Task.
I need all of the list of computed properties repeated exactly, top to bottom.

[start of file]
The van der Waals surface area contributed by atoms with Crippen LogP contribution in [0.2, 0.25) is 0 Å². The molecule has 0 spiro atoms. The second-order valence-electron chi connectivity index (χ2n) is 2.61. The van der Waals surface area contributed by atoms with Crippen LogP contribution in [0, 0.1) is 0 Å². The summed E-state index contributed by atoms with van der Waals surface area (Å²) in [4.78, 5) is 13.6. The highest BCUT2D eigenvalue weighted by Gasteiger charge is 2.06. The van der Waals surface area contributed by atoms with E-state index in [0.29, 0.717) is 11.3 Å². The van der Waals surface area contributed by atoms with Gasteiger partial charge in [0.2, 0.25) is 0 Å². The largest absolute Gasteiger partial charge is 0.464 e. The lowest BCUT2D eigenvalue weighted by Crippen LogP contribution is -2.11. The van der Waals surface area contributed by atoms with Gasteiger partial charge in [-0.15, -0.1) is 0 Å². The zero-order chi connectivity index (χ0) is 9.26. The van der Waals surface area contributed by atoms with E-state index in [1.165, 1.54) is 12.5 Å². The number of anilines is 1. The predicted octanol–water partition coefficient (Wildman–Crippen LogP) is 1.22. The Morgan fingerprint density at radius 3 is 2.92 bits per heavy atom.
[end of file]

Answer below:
The van der Waals surface area contributed by atoms with Crippen LogP contribution in [0.2, 0.25) is 0 Å². The molecule has 0 spiro atoms. The second-order valence-electron chi connectivity index (χ2n) is 2.61. The van der Waals surface area contributed by atoms with Crippen LogP contribution in [0, 0.1) is 0 Å². The summed E-state index contributed by atoms with van der Waals surface area (Å²) in [4.78, 5) is 13.6. The highest BCUT2D eigenvalue weighted by Gasteiger charge is 2.06. The van der Waals surface area contributed by atoms with E-state index in [0.29, 0.717) is 11.3 Å². The van der Waals surface area contributed by atoms with Gasteiger partial charge in [0.2, 0.25) is 0 Å². The largest absolute Gasteiger partial charge is 0.464 e. The lowest BCUT2D eigenvalue weighted by Crippen LogP contribution is -2.11. The van der Waals surface area contributed by atoms with Gasteiger partial charge in [-0.15, -0.1) is 0 Å². The zero-order chi connectivity index (χ0) is 9.26. The van der Waals surface area contributed by atoms with E-state index in [1.165, 1.54) is 12.5 Å². The number of anilines is 1. The predicted octanol–water partition coefficient (Wildman–Crippen LogP) is 1.22. The Morgan fingerprint density at radius 3 is 2.92 bits per heavy atom.